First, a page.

Last night I had the great opportunity to reconnect with a friend and former co-worker from my days in Mongolia. We had a great time reminiscing and comparing our expat trials and tribulations. All good fun.
However, it stuck with me today and really made me think. A year ago, I really was living in Mongolia. Those were definitely crazy times but worth it personally and professionally.
Here’s a quiet, little blog where I documented parts of the experience: DC to UB.
Working with designers and developers can be very challenging in our line of work. When you are tasked with not only being creative, but providing creative solutions as well, you end up in an interesting place.
You’ve left the realm of existing because you are shooting for something new.
But, if you’re not in that space, you have to find your way into the realm of possibility.
I can come up with 3 million ideas for online engagement, but the million dollar question (sometimes literally…) is whether or not we can build a platform or find one that can be customized to facilitate those ideas. I fully trust my team of designers and developers, so if they say something’s not possible, I’ll believe it.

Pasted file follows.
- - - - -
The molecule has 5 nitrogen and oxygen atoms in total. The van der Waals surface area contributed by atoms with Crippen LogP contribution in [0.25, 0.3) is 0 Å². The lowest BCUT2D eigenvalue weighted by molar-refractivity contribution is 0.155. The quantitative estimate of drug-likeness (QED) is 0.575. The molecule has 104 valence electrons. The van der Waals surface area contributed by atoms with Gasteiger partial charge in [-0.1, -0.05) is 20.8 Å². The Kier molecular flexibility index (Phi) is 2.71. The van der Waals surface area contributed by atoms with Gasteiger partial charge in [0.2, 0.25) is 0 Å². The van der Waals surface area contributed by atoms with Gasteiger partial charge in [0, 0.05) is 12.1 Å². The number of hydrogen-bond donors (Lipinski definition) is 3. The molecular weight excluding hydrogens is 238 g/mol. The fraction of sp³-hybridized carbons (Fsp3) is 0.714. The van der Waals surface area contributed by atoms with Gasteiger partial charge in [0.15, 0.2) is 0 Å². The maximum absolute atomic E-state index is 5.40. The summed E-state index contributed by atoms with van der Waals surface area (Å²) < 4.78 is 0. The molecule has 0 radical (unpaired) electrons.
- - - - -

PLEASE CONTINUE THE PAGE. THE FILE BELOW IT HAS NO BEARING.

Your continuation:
That said, we were only talking about the execution. The idea can still be brought to life; we just need to pinpoint the right way to do it. This is when the “how might we” question comes into play!
I read this Harvard Business Review post on what they call the “Secret Phrase Top Innovators Use
” and chuckled because I constantly find myself asking this question. You’d be surprised at what you can come up with when “No” is no longer an option.
I recently spoke with a colleague about a project we were working on. To be honest, it was difficult to find a rhythm with people on the project and the feedback we received was not stellar. I could live with it, but it was not what I wanted to hear.
As I shared the feedback with my teammate, she said: “I knew it. I just felt like there was something off and we have never had that feeling with a project before. I could feel it, and they always say that if you’re feeling it, they’re feeling it.”
At the time, I had a feeling too, but I wanted to be optimistic. When there’s an inkling of trouble, my first instinct is to try to fix it – usually by finding a way to deliver more than what is expected. As PR pros we provide a service – be it strategy or outreach or reports. I thought that if I could up the service, the feeling would go away on my side and theirs. Unfortunately, there’s not always enough time to fix the problem this way.
The lesson: You may not always have enough time for the workaround. Explore what you feel…and then hit it head on.
Problem noted. Solution realized.
Hopefully moving forward, the feelings you get from projects and teams are more energetic like those of James Brown or will.i.am.